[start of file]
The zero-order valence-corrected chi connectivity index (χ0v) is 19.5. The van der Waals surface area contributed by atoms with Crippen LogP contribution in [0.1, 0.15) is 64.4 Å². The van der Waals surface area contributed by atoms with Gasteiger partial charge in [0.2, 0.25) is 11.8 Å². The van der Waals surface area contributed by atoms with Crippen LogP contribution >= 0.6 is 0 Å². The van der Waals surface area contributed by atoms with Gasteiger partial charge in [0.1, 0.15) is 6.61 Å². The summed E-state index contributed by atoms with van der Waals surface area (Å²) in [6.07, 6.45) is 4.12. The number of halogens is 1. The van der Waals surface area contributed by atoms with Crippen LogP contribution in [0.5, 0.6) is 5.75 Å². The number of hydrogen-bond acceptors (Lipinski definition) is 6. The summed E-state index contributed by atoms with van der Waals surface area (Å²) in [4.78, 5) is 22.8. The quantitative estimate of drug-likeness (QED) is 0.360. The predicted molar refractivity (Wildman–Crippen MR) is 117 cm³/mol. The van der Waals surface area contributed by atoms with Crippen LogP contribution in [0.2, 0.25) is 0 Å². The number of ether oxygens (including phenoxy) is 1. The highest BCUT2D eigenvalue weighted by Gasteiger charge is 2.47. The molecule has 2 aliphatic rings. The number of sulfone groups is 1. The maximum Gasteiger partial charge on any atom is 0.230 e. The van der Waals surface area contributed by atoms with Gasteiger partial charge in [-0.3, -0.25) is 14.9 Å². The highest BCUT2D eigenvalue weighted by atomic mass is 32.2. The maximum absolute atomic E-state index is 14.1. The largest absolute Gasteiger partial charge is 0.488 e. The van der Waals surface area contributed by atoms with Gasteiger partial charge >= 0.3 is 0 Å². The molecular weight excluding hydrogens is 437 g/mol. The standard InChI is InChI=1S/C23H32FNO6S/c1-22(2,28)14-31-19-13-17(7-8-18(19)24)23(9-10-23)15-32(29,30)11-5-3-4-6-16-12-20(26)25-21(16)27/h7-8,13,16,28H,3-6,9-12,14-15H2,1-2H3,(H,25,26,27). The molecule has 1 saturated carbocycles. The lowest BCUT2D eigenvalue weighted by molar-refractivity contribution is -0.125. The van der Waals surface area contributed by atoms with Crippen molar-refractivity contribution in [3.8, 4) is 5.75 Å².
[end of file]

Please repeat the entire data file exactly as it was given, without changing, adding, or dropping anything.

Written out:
The zero-order valence-corrected chi connectivity index (χ0v) is 19.5. The van der Waals surface area contributed by atoms with Crippen LogP contribution in [0.1, 0.15) is 64.4 Å². The van der Waals surface area contributed by atoms with Gasteiger partial charge in [0.2, 0.25) is 11.8 Å². The van der Waals surface area contributed by atoms with Crippen LogP contribution >= 0.6 is 0 Å². The van der Waals surface area contributed by atoms with Gasteiger partial charge in [0.1, 0.15) is 6.61 Å². The summed E-state index contributed by atoms with van der Waals surface area (Å²) in [6.07, 6.45) is 4.12. The number of halogens is 1. The van der Waals surface area contributed by atoms with Crippen LogP contribution in [0.5, 0.6) is 5.75 Å². The number of hydrogen-bond acceptors (Lipinski definition) is 6. The summed E-state index contributed by atoms with van der Waals surface area (Å²) in [4.78, 5) is 22.8. The quantitative estimate of drug-likeness (QED) is 0.360. The predicted molar refractivity (Wildman–Crippen MR) is 117 cm³/mol. The van der Waals surface area contributed by atoms with Crippen LogP contribution in [0.2, 0.25) is 0 Å². The number of ether oxygens (including phenoxy) is 1. The highest BCUT2D eigenvalue weighted by Gasteiger charge is 2.47. The molecule has 2 aliphatic rings. The number of sulfone groups is 1. The maximum Gasteiger partial charge on any atom is 0.230 e. The van der Waals surface area contributed by atoms with Gasteiger partial charge in [-0.3, -0.25) is 14.9 Å². The highest BCUT2D eigenvalue weighted by atomic mass is 32.2. The maximum absolute atomic E-state index is 14.1. The largest absolute Gasteiger partial charge is 0.488 e. The van der Waals surface area contributed by atoms with Gasteiger partial charge >= 0.3 is 0 Å². The molecular weight excluding hydrogens is 437 g/mol. The standard InChI is InChI=1S/C23H32FNO6S/c1-22(2,28)14-31-19-13-17(7-8-18(19)24)23(9-10-23)15-32(29,30)11-5-3-4-6-16-12-20(26)25-21(16)27/h7-8,13,16,28H,3-6,9-12,14-15H2,1-2H3,(H,25,26,27). The molecule has 1 saturated carbocycles. The lowest BCUT2D eigenvalue weighted by molar-refractivity contribution is -0.125. The van der Waals surface area contributed by atoms with Crippen molar-refractivity contribution in [3.8, 4) is 5.75 Å².